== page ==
Barmherziges Herze der ewigen Liebe, BWV 185, was composed in Weimar in 1715 to a text by Salomo Franck and revived by Bach in Leipzig in 1723 and again in 1746/7. Today’s cantata incorporates most of the last revisions. The Gospel for this day is the passage which follows after Jesus's famous teaching of 'love thine enemy' and Bach finds convincing ways to mirror Franck’s paraphrase of the Gospel injunction to ‘be merciful, as your Father also is merciful’. Cast as a siciliano for soprano and tenor with cello continuo, there is a warm glow to this opening duet. Both voices move in canon, symbolizing that God’ s mercy is reflected in human pity. Then the oboe joins in with the melody of the last chorale, suggesting the name of Jesus, the owner of the heart of love, hidden in the text.
An elaborately set accompanied recitative for alto extolling the virtues of charity and the need for forgiveness, almost comes to grief with the words "lay up for yourselves some capital, that one day yonder God will repay with rich interest." This typical Salomo Franck monetary metaphor (he was the director of the mint in Weimar) is further elaborated in the opulent instrumental textures of the central aria for alto, oboe and strings, wherein Bach expresses the joy of the 'plentiful harvest promised to the compassionate.’
A tone of rigid warning is prominent in the bass recitative. The ensuing aria speaks of the Christian's art, which Bach ingeniously portrays by employing a canon at a beat’s distance between voice and strings, while at the same time emphasizing the weightiness of the words with all the strings playing the same motive at the octave in a Handelian manner. The concluding chorale, a call to Christ of Christians who have made the decision to follow the path of righteousness, is adorned with a descant-like solo line for the first violin.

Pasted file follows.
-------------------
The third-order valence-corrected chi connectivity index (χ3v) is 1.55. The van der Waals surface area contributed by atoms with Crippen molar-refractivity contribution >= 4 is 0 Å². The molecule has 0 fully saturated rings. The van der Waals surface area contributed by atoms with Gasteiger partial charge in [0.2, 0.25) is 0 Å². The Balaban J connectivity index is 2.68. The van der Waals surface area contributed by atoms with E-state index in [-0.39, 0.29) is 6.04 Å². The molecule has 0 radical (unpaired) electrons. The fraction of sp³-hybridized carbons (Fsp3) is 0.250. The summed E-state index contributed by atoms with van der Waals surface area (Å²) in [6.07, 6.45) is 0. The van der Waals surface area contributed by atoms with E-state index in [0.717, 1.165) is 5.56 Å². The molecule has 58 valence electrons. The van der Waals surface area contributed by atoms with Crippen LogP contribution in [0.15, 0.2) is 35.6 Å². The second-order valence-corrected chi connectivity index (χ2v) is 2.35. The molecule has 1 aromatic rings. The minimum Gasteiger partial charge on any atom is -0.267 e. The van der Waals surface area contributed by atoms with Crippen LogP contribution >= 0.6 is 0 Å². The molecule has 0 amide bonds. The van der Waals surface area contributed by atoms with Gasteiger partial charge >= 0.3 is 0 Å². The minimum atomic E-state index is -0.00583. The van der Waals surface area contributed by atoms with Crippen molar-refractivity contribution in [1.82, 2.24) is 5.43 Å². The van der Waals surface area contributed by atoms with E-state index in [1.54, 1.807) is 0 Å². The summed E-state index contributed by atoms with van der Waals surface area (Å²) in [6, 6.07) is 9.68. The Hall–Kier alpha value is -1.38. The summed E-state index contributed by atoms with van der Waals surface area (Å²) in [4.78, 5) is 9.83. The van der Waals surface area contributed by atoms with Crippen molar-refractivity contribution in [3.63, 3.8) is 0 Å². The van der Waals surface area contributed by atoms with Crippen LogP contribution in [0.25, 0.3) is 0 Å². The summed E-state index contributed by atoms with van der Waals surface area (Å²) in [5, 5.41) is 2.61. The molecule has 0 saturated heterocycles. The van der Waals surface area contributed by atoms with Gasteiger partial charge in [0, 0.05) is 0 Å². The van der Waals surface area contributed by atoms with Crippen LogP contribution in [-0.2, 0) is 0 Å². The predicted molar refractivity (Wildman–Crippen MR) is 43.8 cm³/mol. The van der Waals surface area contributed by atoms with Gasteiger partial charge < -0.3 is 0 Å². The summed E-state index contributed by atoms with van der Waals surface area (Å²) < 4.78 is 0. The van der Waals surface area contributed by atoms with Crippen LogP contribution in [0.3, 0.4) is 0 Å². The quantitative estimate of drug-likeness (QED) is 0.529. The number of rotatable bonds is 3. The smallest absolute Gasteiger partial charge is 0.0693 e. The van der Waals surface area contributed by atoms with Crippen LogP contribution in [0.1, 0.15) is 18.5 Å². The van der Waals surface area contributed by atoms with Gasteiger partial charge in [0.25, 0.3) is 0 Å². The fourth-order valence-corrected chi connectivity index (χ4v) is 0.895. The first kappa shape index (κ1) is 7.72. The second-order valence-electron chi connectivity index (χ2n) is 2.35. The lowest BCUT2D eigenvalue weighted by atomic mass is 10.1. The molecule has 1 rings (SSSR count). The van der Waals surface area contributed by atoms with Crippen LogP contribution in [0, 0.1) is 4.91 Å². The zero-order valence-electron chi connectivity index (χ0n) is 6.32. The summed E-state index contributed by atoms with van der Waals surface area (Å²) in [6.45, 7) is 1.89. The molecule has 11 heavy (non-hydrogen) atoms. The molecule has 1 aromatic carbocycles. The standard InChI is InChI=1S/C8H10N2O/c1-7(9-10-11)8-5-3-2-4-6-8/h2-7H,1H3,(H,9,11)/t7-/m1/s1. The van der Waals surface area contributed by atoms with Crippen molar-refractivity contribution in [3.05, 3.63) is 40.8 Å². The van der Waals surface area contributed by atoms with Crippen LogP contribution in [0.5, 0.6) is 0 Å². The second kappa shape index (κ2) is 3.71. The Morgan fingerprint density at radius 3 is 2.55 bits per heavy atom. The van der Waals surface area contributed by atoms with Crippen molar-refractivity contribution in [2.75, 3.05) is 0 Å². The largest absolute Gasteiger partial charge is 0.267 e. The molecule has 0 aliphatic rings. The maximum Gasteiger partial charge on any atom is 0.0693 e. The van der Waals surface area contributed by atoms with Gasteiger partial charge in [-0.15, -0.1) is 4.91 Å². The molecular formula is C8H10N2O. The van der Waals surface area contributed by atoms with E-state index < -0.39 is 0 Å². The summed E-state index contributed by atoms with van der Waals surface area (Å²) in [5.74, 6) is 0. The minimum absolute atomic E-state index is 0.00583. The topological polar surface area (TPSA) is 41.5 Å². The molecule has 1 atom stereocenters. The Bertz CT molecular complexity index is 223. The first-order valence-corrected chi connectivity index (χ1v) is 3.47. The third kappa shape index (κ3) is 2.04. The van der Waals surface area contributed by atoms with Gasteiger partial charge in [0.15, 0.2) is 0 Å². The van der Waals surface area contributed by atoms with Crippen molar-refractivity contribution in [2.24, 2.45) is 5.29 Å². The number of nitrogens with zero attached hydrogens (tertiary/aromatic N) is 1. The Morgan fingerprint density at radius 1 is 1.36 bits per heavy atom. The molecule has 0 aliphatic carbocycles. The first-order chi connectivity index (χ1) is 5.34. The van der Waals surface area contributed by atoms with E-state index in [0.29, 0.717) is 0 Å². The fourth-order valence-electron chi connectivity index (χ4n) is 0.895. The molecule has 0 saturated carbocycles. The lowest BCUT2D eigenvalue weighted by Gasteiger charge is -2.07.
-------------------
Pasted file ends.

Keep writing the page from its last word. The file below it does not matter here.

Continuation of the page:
Bach Cantata BWV 185 was originally written in Weimar. A later version from performances in Leipzig exists as well. It opens with a detailed and expressive duet for soprano and tenor with a oboe playing the chorale tune “Ich ruf zu dir.” After an accompanied recitative, the alto sings a warm and friendly aria with oboe d’amore and strings. The following bass recitative and aria with continuo is surprisingly lively and almost sly in tone. The work ends with a four-part harmonization of “Ich ruf zu dir” with a descant fifth voice in the first violins.nan